Cheers,

Chris


   
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(@anonymous)
Illustrious Member
Joined: 17 years ago
Posts: 8184
 

I find the tone knob makes the guitar bright as you turn it up. I normally leave the tone knob for the lead circuit up and the tone knob for the rhythm circuit down and when I want to change sounds I just change circuits or on occasion pickups. Though changing pickups isn't as easy mid song, I have to switch one off then flick the other on.


   
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(@iliketheguitar)
Estimable Member
Joined: 17 years ago
Posts: 124
 

I turn the tone knobs down on my strat to get a more warmer softer sound. When i want a more twangy sound I turn them up.

(I hope I got it the right way around)


   
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(@embrace_the_darkness)
Honorable Member
Joined: 18 years ago
Posts: 539
 

Hmm, well from the combination of Chuckster, Chris C and my experience, we could say that perhaps Yamaha just are a bit rubbish when it comes to Tone knobs! :lol:

I don't have a pacifica (I have an SGV300), so its nothing to do with that model in my case - the tone knob does change the sound a little, but not enough to make it worth playing around with - certainly not enough to warrent any wanted change in sound with altering the amp as well.

Pete

Note; I have just remembered, however, that I have two tonal knobs with very different abilities; it seems one if set to change the "warmness" of the sound, the other is set to change the "crunchiness" of the sound - the "crunchy" knob does in fact change the sound quite a bit - the "warmness" one does very little.

As I got my guitar pre-owned, it could always be that this is caused by an electrical problem.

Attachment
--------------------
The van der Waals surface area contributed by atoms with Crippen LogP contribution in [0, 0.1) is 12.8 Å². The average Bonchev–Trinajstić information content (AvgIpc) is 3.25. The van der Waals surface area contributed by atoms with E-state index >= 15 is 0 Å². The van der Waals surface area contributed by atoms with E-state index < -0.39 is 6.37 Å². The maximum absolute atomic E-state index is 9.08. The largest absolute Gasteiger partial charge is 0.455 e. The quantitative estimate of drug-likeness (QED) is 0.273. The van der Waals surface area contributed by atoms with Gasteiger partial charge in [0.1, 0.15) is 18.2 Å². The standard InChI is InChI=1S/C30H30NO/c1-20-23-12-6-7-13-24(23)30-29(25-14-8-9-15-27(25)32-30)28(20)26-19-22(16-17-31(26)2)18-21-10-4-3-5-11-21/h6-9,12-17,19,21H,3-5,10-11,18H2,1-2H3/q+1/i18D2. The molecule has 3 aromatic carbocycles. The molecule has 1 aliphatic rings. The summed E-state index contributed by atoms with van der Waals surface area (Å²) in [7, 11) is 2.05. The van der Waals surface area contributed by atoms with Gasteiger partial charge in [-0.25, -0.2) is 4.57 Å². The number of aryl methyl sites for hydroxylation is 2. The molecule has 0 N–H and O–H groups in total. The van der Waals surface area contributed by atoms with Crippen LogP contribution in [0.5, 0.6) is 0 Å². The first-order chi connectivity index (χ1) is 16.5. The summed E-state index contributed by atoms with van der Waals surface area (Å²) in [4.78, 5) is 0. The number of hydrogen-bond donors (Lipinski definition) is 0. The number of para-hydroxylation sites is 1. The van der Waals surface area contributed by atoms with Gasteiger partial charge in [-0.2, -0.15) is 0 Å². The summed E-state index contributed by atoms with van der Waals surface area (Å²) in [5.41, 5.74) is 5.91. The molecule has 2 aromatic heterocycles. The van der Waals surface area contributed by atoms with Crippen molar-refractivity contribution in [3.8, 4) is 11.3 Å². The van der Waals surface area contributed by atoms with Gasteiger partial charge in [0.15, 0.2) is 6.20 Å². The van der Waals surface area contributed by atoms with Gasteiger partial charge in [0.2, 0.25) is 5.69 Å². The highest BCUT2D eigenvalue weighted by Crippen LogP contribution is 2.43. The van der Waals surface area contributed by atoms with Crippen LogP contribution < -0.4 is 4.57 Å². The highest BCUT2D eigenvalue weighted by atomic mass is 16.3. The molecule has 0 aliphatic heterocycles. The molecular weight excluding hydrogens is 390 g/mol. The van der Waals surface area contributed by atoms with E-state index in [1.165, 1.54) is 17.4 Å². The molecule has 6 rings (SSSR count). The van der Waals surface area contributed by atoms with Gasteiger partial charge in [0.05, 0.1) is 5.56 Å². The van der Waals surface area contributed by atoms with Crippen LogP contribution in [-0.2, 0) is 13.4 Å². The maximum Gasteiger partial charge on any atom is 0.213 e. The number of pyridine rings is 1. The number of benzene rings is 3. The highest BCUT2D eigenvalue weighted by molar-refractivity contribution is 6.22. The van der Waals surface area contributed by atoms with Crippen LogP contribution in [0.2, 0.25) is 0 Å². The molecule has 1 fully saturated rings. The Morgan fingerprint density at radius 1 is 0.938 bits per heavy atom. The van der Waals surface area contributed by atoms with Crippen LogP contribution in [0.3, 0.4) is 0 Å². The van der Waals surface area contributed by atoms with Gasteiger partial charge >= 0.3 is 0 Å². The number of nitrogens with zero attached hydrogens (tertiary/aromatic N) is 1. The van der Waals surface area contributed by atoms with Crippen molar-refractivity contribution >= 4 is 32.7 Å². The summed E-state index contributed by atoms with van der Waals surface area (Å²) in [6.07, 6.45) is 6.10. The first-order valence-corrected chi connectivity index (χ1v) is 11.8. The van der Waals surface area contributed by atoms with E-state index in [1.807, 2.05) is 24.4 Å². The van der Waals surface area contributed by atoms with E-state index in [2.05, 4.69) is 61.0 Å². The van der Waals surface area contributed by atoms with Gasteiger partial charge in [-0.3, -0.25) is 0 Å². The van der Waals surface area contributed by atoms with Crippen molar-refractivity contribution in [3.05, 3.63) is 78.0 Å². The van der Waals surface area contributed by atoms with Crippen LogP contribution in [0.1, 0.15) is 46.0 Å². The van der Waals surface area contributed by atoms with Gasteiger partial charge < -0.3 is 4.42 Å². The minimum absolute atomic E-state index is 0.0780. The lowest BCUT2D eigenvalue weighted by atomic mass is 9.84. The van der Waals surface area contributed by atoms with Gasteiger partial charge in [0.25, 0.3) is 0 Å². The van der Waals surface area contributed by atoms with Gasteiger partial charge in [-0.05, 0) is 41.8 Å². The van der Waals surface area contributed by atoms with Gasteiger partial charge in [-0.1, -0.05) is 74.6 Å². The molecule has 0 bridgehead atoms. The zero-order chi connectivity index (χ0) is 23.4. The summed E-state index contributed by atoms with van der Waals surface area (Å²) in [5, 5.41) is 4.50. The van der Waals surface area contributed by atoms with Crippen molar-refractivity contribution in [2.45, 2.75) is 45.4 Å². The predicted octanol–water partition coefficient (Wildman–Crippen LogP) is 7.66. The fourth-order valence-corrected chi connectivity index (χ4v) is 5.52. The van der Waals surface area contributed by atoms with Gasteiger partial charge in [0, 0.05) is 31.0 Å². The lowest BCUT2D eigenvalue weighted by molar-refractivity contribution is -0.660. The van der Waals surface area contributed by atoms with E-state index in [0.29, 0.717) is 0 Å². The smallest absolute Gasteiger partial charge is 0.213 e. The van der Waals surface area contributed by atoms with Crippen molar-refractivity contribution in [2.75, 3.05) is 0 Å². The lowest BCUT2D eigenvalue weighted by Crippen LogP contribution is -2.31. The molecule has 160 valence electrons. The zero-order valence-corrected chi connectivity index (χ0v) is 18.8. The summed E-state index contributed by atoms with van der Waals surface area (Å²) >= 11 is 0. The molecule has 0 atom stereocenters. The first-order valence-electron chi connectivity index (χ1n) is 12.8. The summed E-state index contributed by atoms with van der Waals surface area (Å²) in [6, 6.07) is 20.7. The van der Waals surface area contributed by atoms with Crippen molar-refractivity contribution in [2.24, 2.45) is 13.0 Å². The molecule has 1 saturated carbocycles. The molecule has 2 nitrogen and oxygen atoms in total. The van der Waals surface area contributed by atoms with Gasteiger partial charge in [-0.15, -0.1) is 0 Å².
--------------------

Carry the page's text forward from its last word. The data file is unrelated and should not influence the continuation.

I still keep them pre-set though - changing the Amp to the settings I know and love is a far easier task than faffing around with the knobs on the guitar :lol:

ETD - Formerly "10141748 - Reincarnate"


   
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(@citizennoir)
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Joined: 17 years ago
Posts: 1247
 

I like the Guitar - Yes, you got that right.
A good way to put it - Twang Tamers.

This might seem a bit obvious....
On a Strat there are 2 tone knobs and one master volume knob.
The tone knob has to be for the correct pup.
And depending on what year you have, they could work for different ones.
The middle knob is pretty much for the (neck) pup.
The knob closest to the bottom of the guitar could be for the mid pup OR the bridge pup.
If you have one that has a mid pup tone knob, the bridge pups tone is unchangeable.
So - sometimes you may be turning a knob that WILL do nothing to change the tone.
Because it's not meant to on that pup.

I hope that makes sense????

Ken

EDIT - And I think that older Teles have the one tone knob that only works on the neck pup.
Or maybe that's for the Esquire????

EDIT - Sorry all - I should find time to proof read my stuff right away. :)
In parenthses I have neck, which is correct. Changed from my original incorrect: bridge

* Chris, thankx for understanding, and clarifying that. :D

"The man who has begun to live more seriously within
begins to live more simply without"
-Ernest Hemingway

"A genuine individual is an outright nuisance in a factory"
-Orson Welles


   
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(@chris-c)
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Hmm, well from the combination of Chuckster, Chris C and my experience, we could say that perhaps Yamaha just are a bit rubbish when it comes to Tone knobs! :lol:

:D :D

Well, in defence of Yamaha, the knob on mine did make quite a noticeable difference once I got the hang of playing it. :wink: My Pacifica has only one tone knob. As OneWingedAngle said, it gets 'brighter' when turned up to 10, and back at 0 it's altogether softer. Almost like it's been filtered through a blanket, or evened out in some way. Each position has its uses.

As Ken says, it can vary between guitars though.

I have another Strat shaped guitar (made by Johnson) which has 2 humbuckers and 1 single coil pickup, and 2 tone pots. Depending on which of the five settings the switch is on, the tone knobs work in a variety of ways.

On that guitar, each tone knob works on a specific pickup. One handles the humbucker nearest the neck, and the other the single coil in the centre. So what difference they make depends on whether you're set on one pickup alone, or split between two. And because the pickup nearest the bridge has no tone pot, if you set the switch for that one alone then neither knob makes any difference - it's always bright (can't say the same for the player.... :wink: ).

Cheers,

Chris


   
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(@chuckster)
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Joined: 18 years ago
Posts: 938
Topic starter  

Some great replies so far. Many thanks.